Diabulimia Primer

March 3, 2017

This week was National Eating Disorders Awareness Week and so I thought it would be a perfect time to share my “Diabulimia Primer.”  This is a document that I’ve crafted using the research on eating disorders in people with type 1 diabetes.  I take it to every doctors appointment (even endocrinologists) to explain what this eating disorder is all about.

I first developed it because no provider I knew understood the disorder.  So when they saw my extremely high blood sugars, instead of taking the time to understand what was behind them, they would judge me, threaten me, and give me lectures about how I would lose my limbs and die. Many didn’t believe me that insulin can cause weight gain and others still mistook me for someone with type 2 and would tell me I needed to lose weight.  That only made things worse.

In time I’ve found more and more providers have at least heard of the concept but they don’t have a great grasp on what it means or how and why it develops.  The document cites research because I know doctors won’t accept my word for it.  And once they’ve read this primer, they often come to a new understanding and are able to better help me with my treatment.

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Proving Myself

February 14, 2017

Every time I meet a new provider, and sometimes throughout my course of care with them, I feel like I have to prove myself.  I have to prove that I know a lot about my diagnoses.  I have to prove that I am actually experiencing the pain or symptom I am there to speak to them about.  I have to prove that I know my rights as a patient.

It’s almost as if I were on trial.

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Stigmatized

December 14, 2016

I have the grand misfortune of having 3 of the most stigmatized diseases – type 1 diabetes, celiac disease, and borderline personality disorder – and I would like the public to stop making it worse.

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I’m Giving Up on Patient Portals

August 18, 2016

I’m giving up on patient portals.

I asked my doctors to deactivate my accounts and I’m sticking to email.

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Have you considered?

June 8, 2016

Three doctors have now fired me following the message I sent to all my providers.  I honestly am not completely surprised though I am deeply disappointed. I think that we can do better than this in healthcare.  I think patients deserve better.

However, I’m not sure that the doctors I’ve written understand how I came to the decision to write them all as I have been asked “have you considered…?” on more than one occasion. And the answer each time I’ve been asked is, yes. Yes I did consider a number of things before pressing send.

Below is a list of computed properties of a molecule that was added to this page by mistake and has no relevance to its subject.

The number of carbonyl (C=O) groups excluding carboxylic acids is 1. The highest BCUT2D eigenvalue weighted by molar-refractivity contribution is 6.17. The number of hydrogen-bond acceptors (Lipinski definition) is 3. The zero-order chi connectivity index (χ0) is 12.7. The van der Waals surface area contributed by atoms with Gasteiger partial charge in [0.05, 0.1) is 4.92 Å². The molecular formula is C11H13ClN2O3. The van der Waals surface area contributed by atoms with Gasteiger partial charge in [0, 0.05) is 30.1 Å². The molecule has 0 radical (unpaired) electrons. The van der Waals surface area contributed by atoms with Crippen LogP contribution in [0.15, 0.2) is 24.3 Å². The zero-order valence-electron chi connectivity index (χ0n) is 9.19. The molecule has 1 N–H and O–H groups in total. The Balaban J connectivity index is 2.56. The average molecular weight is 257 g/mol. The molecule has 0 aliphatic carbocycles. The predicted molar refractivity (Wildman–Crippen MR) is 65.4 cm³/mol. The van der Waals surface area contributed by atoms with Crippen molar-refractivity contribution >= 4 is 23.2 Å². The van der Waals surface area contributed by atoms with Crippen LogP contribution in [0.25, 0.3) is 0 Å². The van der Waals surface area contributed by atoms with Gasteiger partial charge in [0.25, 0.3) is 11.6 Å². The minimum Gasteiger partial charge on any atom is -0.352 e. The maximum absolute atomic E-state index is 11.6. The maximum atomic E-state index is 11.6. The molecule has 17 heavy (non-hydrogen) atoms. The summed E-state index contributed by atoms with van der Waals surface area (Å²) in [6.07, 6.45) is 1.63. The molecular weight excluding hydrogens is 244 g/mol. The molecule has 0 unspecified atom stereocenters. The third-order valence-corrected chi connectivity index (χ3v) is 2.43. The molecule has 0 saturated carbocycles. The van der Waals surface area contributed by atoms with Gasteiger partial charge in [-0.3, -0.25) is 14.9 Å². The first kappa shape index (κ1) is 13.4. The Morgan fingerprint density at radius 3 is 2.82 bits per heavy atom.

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Is this how you will teach our future doctors?

June 6, 2016

Dear Doctors,

I am rather disappointed to receive your letter requesting that I select another physician dated June 3, 2016. (see below)

I sent a letter to all of my providers, carefully choosing my words so as not to offend and to encourage my providers to work with me and with each other to provide better care. Unfortunately that letter was met with defensiveness. Providers bucked at the idea that a patient could be so empowered and engaged as to write a letter questioning the system, find a way to communicate with her providers in an unconventional and yet legally approved manner (i.e. via email), and request boldly to move forward in care.

I stood firmly as administration and other providers seemed condescending, yet I was willing to move forward. I was frank when your and other offices refused to comply with the provisions of the Health Information Privacy and Accountability Act. And in return, you have dismissed me.

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Who am I.

May 22, 2016

The Monday after my last post I felt incredibly supported by the epatient community (and many of the providers that make up that community too). I felt a bit of a high thinking – Yes! This is what advocacy is about! I’m not crazy! Other people feel this too! This means something!

Then the next day, my emotions took a marked turn and I started to feel bitter or just more frustrated. The patients get it. But the providers don’t.

I went to an appointment and walked out with the express feeling that I was being asked to sacrifice more of myself, my time, my energy.  After, I went to the pharmacy, where because CVS bought Target Pharmacy – CVS which I expressly left because of their horrible service – my prescription was not filled and my insurance was messed up.  And all I could think is that there is no more of me to give. There is nothing left of me. I have given it all to health and healthcare and been sucked into the maelstrom of tests and medicines and procedures, doctors and therapists, industry and politics. I have given everything and I have no idea who I am.

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